Happy October AKA Cybersecurity Awareness Month. It’s no coincidence that Cybersecurity Awareness Month happens during the spookiest time of year…the vulnerabilities that lie in the shadows can have some seriously haunting consequences.
To celebrate, we’re excited to launch Bugcrowd’s brand new series, Unsolved Cyber Mysteries. Unsolved Cyber Mysteries is a micro docuseries that retells the real stories of everyday people who were swept up in extraordinary breaches, unexplained leaks, and outbreaks of sensitive data. This hair-raising series, hosted by Bugcrowd Founder and CTO (Chief Terror Officer) Casey Ellis, unites security practitioners and true crime junkies in the astounding, creepy, and downright terrifying stories of cybersecurity gone wrong.
Episode 1: The Max Headroom Signal Hijacking
The year was 1987. The Simpsons just premiered on The Tracey Ullman Show, U.S. President Ronald Reagan delivered his famous speech at the Berlin Wall, and Guns N’ Roses released their career-making debut album.
On the evening of November 22, Chicago locals tuned into WGN-TV’s 9 O’clock news. Just as WGN Sports Anchor, Dan Roan, began discussing the Chicago Bears win against the Detroit Lions at Soldier Field earlier that day, TV screens everywhere suddenly went black for 10 seconds.
An unknown person in a Max Headroom mask appeared on screen for approximately 30 seconds, accompanied with the eerie noise of static. For those who don’t know, Max Headroom is a fictional character debuted in 1985 in the movie Max Headroom: 20 Minutes into the Future.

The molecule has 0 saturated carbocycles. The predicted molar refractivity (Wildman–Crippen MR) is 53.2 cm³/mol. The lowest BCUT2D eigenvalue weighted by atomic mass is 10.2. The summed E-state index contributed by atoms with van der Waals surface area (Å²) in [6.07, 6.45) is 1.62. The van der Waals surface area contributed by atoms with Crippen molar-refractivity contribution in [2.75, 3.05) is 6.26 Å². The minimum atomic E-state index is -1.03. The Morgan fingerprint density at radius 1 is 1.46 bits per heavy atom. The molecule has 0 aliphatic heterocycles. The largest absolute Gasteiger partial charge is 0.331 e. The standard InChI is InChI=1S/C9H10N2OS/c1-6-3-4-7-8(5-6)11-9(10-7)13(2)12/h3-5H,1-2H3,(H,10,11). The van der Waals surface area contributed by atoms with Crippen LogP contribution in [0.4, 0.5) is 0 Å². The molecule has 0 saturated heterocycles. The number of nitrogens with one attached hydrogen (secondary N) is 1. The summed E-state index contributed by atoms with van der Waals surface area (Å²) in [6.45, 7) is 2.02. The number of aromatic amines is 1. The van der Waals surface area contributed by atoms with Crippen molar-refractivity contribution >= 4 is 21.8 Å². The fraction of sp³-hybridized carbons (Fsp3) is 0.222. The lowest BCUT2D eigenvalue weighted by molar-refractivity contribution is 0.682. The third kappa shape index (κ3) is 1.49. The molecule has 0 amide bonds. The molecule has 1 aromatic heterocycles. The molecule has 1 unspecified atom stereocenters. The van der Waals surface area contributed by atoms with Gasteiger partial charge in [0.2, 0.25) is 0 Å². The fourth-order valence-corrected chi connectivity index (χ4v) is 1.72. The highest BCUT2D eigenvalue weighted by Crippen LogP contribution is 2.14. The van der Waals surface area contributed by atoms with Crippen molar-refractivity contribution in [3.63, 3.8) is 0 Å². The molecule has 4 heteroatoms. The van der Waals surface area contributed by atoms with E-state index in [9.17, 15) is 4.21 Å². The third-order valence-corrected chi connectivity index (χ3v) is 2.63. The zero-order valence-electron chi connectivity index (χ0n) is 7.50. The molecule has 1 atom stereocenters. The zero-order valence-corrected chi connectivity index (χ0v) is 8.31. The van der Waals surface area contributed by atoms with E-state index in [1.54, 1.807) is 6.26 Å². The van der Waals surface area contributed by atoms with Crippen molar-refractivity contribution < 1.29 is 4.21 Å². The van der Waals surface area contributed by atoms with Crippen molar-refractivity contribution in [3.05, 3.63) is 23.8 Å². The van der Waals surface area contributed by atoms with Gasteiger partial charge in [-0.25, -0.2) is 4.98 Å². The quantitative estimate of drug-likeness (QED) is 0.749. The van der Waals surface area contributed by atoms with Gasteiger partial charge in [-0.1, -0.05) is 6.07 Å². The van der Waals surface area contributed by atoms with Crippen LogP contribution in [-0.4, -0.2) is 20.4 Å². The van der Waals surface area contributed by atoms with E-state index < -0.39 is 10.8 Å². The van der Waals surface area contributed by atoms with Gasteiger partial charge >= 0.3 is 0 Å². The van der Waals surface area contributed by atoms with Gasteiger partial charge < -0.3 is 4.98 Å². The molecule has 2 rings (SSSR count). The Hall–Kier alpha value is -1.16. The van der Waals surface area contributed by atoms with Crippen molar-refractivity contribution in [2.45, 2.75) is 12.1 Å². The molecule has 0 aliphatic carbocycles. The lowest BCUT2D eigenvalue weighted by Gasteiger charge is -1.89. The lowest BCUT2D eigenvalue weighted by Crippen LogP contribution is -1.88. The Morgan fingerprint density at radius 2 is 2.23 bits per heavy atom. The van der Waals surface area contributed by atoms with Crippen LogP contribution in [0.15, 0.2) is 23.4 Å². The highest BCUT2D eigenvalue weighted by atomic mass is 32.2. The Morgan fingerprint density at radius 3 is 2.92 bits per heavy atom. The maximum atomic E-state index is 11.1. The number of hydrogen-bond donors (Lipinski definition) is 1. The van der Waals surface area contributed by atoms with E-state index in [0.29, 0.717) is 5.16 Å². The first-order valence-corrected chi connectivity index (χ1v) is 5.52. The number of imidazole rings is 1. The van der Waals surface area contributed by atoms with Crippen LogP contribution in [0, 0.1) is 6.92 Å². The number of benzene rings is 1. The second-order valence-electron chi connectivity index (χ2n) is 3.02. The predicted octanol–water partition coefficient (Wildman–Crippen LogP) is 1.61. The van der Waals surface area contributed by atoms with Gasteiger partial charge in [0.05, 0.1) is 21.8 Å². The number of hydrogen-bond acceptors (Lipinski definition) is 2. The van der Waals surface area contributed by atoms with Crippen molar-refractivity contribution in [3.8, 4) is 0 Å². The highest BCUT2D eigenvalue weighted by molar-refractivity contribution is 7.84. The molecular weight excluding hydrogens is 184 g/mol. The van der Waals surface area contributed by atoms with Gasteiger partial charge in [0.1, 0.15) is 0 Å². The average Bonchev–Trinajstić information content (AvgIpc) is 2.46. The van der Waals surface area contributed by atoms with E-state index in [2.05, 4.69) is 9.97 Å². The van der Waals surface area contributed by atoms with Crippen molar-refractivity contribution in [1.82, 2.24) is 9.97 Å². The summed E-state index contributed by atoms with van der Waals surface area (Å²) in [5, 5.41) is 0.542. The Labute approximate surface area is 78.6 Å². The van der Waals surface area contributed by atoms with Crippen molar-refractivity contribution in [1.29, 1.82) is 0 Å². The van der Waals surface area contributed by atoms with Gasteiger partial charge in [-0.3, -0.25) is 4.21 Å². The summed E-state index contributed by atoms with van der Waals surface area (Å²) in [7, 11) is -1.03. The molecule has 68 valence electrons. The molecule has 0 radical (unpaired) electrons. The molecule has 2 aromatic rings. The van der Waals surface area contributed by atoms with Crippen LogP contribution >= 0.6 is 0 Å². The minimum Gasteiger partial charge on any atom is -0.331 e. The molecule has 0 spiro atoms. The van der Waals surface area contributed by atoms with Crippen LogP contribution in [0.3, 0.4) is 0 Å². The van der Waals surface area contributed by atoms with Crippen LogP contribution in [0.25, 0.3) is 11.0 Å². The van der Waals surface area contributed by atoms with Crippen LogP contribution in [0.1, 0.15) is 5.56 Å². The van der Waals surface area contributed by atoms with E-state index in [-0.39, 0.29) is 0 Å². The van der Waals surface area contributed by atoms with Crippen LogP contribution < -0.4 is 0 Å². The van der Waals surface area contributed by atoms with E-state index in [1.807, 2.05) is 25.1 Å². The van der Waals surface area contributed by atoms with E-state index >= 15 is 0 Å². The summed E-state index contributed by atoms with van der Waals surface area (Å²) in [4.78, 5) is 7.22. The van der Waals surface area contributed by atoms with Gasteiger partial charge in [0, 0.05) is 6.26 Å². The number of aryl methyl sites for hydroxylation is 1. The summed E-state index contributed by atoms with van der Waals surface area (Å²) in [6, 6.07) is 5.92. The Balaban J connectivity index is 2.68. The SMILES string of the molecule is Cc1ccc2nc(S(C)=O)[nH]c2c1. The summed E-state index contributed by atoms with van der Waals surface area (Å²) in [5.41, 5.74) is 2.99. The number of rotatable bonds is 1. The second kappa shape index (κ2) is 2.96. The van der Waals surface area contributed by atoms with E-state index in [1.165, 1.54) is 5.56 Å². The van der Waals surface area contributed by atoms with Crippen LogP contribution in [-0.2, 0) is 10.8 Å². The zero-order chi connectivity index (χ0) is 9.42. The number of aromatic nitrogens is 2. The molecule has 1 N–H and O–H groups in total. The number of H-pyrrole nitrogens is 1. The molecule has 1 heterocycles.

The person in the mask appeared to be dancing in front of a swaying metal background. WGN engineers initially thwarted the attack by changing the studio-to-transmitter frequency used to transmit the broadcast signal. The total interruption lasted 33 seconds and left viewers, sound engineers, and broadcasters alike flummoxed.
About two hours later during an episode of Dr. Who, airing on the WTTW network, the Max impersonator showed up again. This time, the video clip had sound. Viewers heard distorted audio of the hacker speaking and singing, although most of the statements were random and seemingly inexplicable, like quoting New Coke’s advertising slogan, “catch the wave.”
Unfortunately, this hijack was less G-rated than the WGN one. Instead of just dancing, the Max impersonator raised the stakes, holding up a middle finger, exposing his rear end, and showing themselves getting spanked with a flyswatter. This intrusion lasted longer, for about 1 minute and 22 seconds.
Feeling mystified? So was the rest of Chicago (and the world). Don’t miss the first episode of Unsolved Cyber Mysteries to learn more about this hijack, the reaction, explanations of possible motivations, and a breakdown of the impact.